Improve Ecological Health of the Built Environment | KCET
Improve Ecological Health of the Built Environment
Build a distinct identity and strengthen a sense of place within each local neighborhood.
Protecting, restoring, and connecting the River to the built environment network that surrounds it maximizes the ecological health of this community.
The River can only provide social and recreational opportunities if advances in the environmental quality of the River continue, a threshold inextricably linked to the built environment surrounding it. The environmental health of the River is dependent on the sources of ground contamination, surface water contamination, and toxic sites adjacent to the River.
The advances in environmental strategies in the built environment also have a direct impact on the overall public health of its residents. Understanding the connections between various environmental conditions, its impacts, and the range of strategic solutions will enhance the overall health and sustainability of the Riverfront District.
Although the City has created a network of green tools, such as green street initiatives and building measures, that collect stormwater run off and minimize toxic outputs, much more can be done. The following objectives highlight a range of approaches that have great impact potential.
A. There are three major areas within the NELA Study Area with identified Hazardous and Toxic Waste Contamination (HTRW). These sites include the San Fernando Valley Superfund site, immediately north of the Study Area and currently being remediated with oversight by the EPA. The next two sites is Taylor Yards, a 243 acre rail yard that has been used for 100 years with two specific sites (GI and G2) known for having elevated levels of lead and arsenic, as well as contaminants such as metals, volatile organic compounds, and petroleum products. Overall, there are 22 known and 1 likely HTRW sites within the Study Area
Although remediation efforts have satisfied human health standards for industrial properties, ecological or recreational standards have yet to be met. Despite investigations to identify HTRW sites of concern, it is possible that soil or groundwater contamination exists in the Study Area that has not been documented. The likelihood of contamination is most likely in sites that have former industrial use.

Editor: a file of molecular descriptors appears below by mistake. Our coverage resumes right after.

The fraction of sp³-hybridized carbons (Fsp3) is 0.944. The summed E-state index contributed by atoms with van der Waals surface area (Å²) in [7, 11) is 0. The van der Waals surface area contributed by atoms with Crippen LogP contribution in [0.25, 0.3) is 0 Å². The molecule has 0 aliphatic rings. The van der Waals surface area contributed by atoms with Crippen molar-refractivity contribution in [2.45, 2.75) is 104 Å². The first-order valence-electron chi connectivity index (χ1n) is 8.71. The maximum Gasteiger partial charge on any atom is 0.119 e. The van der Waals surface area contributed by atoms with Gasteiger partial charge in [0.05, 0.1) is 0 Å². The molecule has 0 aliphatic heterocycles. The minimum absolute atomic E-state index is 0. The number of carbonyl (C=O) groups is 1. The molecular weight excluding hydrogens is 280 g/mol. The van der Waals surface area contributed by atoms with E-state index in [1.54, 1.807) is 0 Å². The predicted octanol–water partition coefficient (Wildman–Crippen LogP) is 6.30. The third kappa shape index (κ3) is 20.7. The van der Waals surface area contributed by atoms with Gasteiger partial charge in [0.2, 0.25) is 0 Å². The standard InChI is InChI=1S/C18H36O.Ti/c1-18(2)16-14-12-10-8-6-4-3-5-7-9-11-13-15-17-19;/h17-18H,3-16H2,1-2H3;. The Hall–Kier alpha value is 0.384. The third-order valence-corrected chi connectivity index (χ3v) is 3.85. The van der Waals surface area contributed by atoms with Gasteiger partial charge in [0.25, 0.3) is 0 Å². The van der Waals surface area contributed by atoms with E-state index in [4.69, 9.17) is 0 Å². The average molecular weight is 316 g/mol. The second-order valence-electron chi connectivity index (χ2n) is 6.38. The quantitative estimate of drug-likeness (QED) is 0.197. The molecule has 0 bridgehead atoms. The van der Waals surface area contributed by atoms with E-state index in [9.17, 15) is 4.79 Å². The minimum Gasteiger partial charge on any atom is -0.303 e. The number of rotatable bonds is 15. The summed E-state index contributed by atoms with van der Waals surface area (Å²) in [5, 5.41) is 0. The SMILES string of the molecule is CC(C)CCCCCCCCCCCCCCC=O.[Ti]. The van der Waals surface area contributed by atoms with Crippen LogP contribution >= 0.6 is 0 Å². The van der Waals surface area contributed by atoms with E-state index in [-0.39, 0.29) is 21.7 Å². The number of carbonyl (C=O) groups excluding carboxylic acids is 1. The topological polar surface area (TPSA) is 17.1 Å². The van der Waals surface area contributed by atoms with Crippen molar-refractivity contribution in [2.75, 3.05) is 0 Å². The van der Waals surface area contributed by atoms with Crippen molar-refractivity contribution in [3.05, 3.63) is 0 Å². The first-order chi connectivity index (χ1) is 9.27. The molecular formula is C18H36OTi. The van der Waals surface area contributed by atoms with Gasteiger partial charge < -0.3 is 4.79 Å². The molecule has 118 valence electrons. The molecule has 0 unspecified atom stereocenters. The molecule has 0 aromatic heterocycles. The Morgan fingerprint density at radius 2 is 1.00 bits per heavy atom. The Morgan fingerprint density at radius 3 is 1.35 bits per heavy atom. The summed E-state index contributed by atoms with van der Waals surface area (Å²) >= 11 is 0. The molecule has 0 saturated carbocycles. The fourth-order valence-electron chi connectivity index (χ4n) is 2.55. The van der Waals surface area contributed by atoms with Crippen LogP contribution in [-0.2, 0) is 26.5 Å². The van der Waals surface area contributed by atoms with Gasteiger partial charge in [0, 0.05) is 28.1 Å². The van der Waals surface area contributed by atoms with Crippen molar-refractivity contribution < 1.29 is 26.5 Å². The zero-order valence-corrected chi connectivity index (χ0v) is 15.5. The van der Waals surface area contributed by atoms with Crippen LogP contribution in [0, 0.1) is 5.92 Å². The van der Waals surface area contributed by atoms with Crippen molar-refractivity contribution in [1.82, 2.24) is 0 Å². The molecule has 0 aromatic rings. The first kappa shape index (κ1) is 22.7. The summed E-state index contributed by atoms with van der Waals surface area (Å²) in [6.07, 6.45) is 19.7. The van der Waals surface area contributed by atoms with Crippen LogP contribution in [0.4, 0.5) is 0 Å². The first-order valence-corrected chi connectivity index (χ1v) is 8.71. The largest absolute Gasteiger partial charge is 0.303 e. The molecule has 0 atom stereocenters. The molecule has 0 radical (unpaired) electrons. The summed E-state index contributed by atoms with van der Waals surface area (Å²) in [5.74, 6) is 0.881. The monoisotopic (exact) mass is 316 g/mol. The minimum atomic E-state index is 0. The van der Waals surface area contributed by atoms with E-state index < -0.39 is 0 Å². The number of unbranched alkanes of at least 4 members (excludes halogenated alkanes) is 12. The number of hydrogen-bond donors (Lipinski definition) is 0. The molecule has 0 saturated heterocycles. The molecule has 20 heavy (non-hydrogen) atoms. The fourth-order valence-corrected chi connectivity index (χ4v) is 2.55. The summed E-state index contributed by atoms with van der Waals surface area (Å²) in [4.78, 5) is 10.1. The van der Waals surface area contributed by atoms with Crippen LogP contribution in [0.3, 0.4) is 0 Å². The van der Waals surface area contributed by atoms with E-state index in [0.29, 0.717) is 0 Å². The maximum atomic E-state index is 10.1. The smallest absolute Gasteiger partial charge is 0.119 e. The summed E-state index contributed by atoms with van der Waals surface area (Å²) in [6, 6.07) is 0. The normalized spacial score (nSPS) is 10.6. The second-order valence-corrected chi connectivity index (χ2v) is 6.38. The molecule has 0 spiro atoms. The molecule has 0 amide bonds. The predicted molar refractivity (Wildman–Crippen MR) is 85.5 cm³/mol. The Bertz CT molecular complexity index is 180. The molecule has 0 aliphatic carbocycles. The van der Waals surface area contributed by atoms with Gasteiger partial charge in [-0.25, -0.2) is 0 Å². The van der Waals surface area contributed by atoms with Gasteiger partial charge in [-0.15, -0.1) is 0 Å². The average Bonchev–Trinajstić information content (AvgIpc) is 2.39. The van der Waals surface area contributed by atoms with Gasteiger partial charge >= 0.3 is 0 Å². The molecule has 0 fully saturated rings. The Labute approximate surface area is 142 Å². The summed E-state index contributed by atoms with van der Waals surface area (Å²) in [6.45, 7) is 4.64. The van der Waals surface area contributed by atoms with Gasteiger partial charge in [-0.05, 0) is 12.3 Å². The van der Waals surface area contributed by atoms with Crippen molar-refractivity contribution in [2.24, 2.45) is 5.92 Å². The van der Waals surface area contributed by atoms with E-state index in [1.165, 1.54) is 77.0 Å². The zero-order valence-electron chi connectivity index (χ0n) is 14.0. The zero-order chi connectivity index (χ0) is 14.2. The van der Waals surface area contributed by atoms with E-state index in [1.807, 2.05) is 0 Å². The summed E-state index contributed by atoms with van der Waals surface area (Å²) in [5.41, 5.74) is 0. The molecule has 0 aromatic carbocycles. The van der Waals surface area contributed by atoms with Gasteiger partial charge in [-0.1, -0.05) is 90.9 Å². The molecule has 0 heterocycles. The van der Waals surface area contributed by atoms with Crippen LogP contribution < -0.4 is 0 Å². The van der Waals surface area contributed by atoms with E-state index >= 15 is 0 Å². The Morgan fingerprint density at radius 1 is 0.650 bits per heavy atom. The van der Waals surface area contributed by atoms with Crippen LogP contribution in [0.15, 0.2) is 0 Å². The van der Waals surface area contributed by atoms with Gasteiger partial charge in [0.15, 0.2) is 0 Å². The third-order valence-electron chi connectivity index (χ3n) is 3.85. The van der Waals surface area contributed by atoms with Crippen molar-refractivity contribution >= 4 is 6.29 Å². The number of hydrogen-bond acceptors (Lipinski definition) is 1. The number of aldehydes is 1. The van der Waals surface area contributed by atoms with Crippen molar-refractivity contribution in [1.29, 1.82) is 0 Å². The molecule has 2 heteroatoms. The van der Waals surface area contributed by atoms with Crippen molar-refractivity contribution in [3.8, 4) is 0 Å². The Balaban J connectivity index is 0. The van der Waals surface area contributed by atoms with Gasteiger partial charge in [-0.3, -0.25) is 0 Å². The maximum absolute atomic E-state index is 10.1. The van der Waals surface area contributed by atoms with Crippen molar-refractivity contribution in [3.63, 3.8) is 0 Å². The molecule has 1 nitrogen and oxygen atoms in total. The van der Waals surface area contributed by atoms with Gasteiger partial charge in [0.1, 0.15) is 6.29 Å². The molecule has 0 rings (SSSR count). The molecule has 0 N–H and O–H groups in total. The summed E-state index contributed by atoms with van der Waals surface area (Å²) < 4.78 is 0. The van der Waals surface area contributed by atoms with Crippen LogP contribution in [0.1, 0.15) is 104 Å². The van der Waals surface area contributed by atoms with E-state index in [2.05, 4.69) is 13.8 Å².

B. The water quality of the River is affected by point and non-point source pollution entering the tributaries and main River channel. Although 70% of the River's water volume enters from the Tillman Water Reclamation Plan in the valley, much of storm drain discharges arrive from the streets.
Stormwater runoff and its associated contaminants are from surrounded urban areas and the prominent source of water quality degradation. Specifically, runoff from surfaces, such as streets, parking lots, and lawns, carry an accumulation of contaminants that are washed directly into the River. Strategies to improve surface water quality, such as Low Impact Development, can mitigate stormwater runoff and serve as preemptive measures to flood management.
C. The development of green streets has the power to transform streets into a safe and efficient transportation network while also providing for storm water capture and remediation. Green streets transform impervious concrete and asphalt surfaces into landscaped, permeable green spaces that capture storm water runoff, use plants and soil to naturally filter water, and replenish groundwater supply.
In addition, green streets enhance the overall pedestrian and bicyclist experience with traffic calming measures. Streets which connect major nodes within the Study Area are best suited, especially streets that can be rebalanced to address the needs of traffic flow, transit services, and pedestrian/bicycle use. The implementation of a green street network will require ongoing streetscape improvements that consider the full range of traffic flow, as well as drainage and filtration potential.